One settler amassed with his employer, Dr Hugh Glen, over 140,000 acres. He also restricted access to water to other fellow settlers and in fact was murdered in 1883 by one settler whose access to water he denied. Not a pretty story. Some of the land was sold to pay of company debts, and after being resold, nearly 65,000 acres was incorporated into the refuge in 1935. (https://en.wikipedia.org/wiki/P_Ranch)
In the late 1880’s bird populations were being decimated by plume hunters who used their feathers for hats or vanity wear, as I like to say in regards to fur coats. In 1908, photographers, William L Finley and Herman Bohlman noticed both the diversity of birds and the horrible effects of plume hunting. Finley successfully personally lobbied President Theodore Roosevelt for federal protection for the area. (https://en.wikipedia.org/wiki/Malheur_National_Wildlife_Refuge) The William L Finley National Wildlife Refuge, also in Oregon, was named after him in 1964.
I find myself getting so upset and angry by the Malheur occupation. First I’m angry at the nerve of other people coming from out-of-state with their guns, taking over the buildings, government vehicles, blocking roads, and causing so much damage, not least of which is the emotional damage done to the community around Burns. This is an invasion. There were threats to people and their families who worked for BLM or USFWS, and there has been a huge financial cost to the county. I am also angered at this threat to a beautiful refuge and the wildlife that is there.
Private vs Public
If these protections were not in place, we would not have our system of: 58 national parks; 560 National Wildlife Refuges and 38 wetland management districts; 155 national forests and 20 grassland areas; and other state managed wildlife areas. These are open to people to enjoy, but more importantly to conserve natural resources and habitat for wildlife. How would these lands have fared had they not been under federal protection? Look around – how well have mining, privately owned logging companies, corporate farms served the land or the interests of the general population? In addition, there’s a wealth of information and recent discussion about how cattle grazing impacts environment and climate. Google it.
“Why should we protect this lands? How will it benefits humans, or really me?” some may ask.
- Deforestation results in global warming. Trees absorb greenhouse gases and return moisture to the air. Once they are cut, the land will dries out quickly. Clear cutting results in loss of habitat for many species – 70% of animals and plants live in forests. (http://environment.nationalgeographic.com/environment/global-warming/deforestation-overview/0).
- Loss of habitat results in loss of species. Just think what would happen if there were no birds and how that would affect the insect population. How would that affect crops or the spread of insect transmittable diseases…and so on? What about the disappearance of a predator that helped keep the rat population in control? It’s all about balance. The loss of one species can result in the overpopulation of another. There is a fine balance between prey and predator. Prodigal Summer by Barbara Kingsolver is a novel that clearly explains this issue.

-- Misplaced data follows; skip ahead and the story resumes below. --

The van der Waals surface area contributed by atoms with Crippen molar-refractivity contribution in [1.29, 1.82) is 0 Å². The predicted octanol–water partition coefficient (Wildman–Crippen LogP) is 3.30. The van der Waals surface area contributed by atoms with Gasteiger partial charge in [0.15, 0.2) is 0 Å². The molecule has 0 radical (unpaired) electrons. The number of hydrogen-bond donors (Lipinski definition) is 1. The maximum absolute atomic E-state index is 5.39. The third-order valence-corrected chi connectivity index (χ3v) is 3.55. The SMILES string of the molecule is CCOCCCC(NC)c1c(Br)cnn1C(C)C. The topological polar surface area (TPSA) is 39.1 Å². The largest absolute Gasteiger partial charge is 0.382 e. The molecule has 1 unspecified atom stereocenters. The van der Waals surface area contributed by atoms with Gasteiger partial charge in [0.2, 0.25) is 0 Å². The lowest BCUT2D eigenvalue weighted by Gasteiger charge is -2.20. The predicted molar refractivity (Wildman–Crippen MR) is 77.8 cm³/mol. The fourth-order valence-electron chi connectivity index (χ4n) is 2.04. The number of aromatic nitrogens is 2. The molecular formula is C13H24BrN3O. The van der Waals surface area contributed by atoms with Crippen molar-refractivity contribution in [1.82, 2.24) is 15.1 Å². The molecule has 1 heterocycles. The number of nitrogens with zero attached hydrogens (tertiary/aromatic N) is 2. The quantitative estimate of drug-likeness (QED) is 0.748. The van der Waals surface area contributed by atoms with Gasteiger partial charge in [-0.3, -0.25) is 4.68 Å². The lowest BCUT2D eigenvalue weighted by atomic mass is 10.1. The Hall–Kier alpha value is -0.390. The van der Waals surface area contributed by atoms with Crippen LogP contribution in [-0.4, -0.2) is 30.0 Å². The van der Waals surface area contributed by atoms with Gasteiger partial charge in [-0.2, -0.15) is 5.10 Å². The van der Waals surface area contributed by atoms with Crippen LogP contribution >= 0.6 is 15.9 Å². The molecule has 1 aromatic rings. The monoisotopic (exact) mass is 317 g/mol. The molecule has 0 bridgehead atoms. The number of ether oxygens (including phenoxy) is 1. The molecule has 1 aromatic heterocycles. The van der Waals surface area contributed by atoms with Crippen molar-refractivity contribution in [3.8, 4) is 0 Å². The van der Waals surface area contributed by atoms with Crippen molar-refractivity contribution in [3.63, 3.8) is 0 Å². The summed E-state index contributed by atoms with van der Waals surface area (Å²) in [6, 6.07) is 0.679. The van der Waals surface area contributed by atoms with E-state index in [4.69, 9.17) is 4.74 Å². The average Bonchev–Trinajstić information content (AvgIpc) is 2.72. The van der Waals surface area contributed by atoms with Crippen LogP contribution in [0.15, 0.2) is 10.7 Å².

- If there were no regulations, there would be no limitations on the type of chemicals that are used or other safety regulations that exist for a reason. Even with regulations, there are not enough controls and we’ve seen the impact of the chemicals on bees which are so important pollination and agriculture.
If resources are not managed, there is no sustainability. This affects us directly in regards to food and shelter. Would you really trust Ammon Bundy who represents his own interests or the interest of like-minded individuals over a government department that while cumbersome is still subject to the interests of many, including: legislators, citizens, and businesses?
Those are the self-interested reasons for preservation and conservation.
Being a photographer, and spending a lot of time observing animals, I am on the side of the wildlife. We do not occupy this land alone. We share it with animals and flora. We have already created an environmental imbalance that threatens not only our future, but the future of all living beings. We have used our lands and water as a huge trash can that we think we can keep pouring our waste into without consequences. Those consequences are catching up, and it is the poor and the animals who will suffer first.
These public lands are also important in that for many that is the only place that many will see life in a near natural state. The beauty and understanding that come from being in nature to those that are open to it can give one a profound respect for life, its vulnerability and its resilience. Nature can make us better human beings by connecting us to the the larger natural world that contains a multitude of life outside the “me.” It can teaches us that life is not ego-centric but all-encompassing.
Love your public lands and protect them.
Photographs taken at: Malheur National Wildlife Refuge and Harney County, William Finley National Wildlife Refuge, Yellowstone National Park, and Fern Ridge Wildlife Area (run by Oregon Dept. of Fish and Wildlife). belindagrebphotography.com